Fountain Valley News - Your Hometown Community Newspaper

Businesses, schools struggling to hire, retain enough workers


Last updated 8/11/2021 at 10:12am

Karin Hill

Local school districts have been advertising for bus drivers with banners on buses parked around the community, like this one on Hwy. 85-87.

Organizations throughout the Fountain Valley have reported struggling to hire new employees. James Flowers, president of the board of directors for the Fountain Valley Chamber of Commerce, confirmed that he has received reports of hiring issues on the city, state and national level.

"A lot of people are having problems with service positions and office positions, having a hard time keeping them filled," Flowers said. "I would say it's unusual, but I think it's a reflection of recovering from COVID."

Specifically, high unemployment benefits and people preferring certain positions seem to be contributing to this gap.

"From what I've gotten briefed on and what I've read, a lot of people are still taking full advantage of the unemployment benefits, and once those stopped, they actually started going back to work," Flowers explained. "A lot of them actually decided to go into business for themselves or decided to work from home. That's a big result, I believe, of the low numbers for employment."

James Sanchez, owner of Western Omelette 2 (311 N. Santa Fe Ave. in Fountain) said he has struggled to maintain employees since the restaurant's full reopening in May.

"I've had staff issues," he said with a laugh. "We're getting it back together slowly, we've had some people start to look for jobs, but before it was like, 'Where are we going?' But lately, it's been going up. We've gotten a few more applications and are starting to fill up our positions, but it's just happened in the last week."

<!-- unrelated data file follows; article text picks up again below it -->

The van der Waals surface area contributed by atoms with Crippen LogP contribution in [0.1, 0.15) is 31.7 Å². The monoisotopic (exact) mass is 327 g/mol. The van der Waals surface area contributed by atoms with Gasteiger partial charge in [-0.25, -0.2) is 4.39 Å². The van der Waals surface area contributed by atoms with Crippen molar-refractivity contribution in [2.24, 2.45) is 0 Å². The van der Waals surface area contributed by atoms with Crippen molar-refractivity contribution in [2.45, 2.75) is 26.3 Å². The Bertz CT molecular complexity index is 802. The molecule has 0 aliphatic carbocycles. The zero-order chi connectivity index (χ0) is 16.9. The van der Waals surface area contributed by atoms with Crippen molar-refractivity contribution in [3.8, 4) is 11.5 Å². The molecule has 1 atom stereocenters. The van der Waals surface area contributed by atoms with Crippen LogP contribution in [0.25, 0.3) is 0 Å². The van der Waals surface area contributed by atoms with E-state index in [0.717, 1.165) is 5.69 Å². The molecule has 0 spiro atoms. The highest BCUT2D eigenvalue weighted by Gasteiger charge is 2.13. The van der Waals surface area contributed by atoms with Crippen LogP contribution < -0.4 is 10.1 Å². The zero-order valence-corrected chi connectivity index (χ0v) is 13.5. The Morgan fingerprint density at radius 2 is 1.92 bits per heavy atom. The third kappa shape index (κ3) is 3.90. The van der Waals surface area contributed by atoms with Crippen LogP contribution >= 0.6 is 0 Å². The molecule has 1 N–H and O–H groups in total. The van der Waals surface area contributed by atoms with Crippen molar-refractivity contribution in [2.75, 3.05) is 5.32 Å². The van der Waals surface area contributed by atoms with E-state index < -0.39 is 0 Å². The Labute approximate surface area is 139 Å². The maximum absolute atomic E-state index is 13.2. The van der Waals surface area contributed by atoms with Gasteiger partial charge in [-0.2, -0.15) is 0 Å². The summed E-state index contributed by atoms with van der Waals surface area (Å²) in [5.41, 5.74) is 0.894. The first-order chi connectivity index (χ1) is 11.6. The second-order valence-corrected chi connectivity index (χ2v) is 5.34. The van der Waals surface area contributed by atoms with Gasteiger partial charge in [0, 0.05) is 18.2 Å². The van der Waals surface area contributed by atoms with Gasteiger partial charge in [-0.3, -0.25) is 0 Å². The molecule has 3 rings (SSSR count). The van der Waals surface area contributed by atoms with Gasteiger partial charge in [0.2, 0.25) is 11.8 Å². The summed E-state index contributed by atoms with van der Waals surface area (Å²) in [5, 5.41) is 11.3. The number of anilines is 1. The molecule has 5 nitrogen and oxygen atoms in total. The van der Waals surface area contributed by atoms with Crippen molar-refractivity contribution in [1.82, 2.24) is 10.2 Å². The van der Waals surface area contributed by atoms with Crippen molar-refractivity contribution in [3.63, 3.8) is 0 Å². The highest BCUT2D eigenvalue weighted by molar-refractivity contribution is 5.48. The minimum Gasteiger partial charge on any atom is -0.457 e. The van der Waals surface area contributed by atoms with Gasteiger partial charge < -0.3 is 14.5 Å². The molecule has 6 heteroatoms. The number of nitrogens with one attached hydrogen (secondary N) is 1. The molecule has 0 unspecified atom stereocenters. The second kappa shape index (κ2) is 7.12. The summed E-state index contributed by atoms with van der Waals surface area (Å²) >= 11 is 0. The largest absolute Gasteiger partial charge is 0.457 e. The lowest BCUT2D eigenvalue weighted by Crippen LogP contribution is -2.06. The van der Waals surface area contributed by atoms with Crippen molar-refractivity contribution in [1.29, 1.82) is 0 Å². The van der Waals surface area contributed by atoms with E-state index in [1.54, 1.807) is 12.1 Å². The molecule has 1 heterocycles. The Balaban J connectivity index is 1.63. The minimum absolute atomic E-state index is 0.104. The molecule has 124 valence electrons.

Sanchez cited several cases where his employees had quit saying they were getting better paying jobs elsewhere. He's taken that in stride, viewing it as the inevitable downside of running a small business.

"I'm just a local guy, I can't compete with McDonald's or whatever and start paying people $15-16 an hour," he explained.

However, Sanchez was hopeful that with recent staff additions, the restaurant will reach a new level.

"If I get good help, it's going to be better for us because then we'll be able to open up more – instead of me being here seven days a week, 12 hours a day," he said.

Despite his optimism, Sanchez was unable to open the restaurant on Tuesday, Aug. 10, "due to lack of employees."

Cari Holmes, manager of Valley Espresso (675 Security Blvd.) described some of her recent hiring problems.

"We have had some issues keeping employees and finding employees to hire," Holmes said. "We've had several weeks where we've had to close half days because we just don't have the staff to stay open all day. I honestly don't understand why we're having these issues for the last year or so, but didn't in previous years."

At the time she was interviewed on July 30, Holmes had hired a new full-time staffer the day before.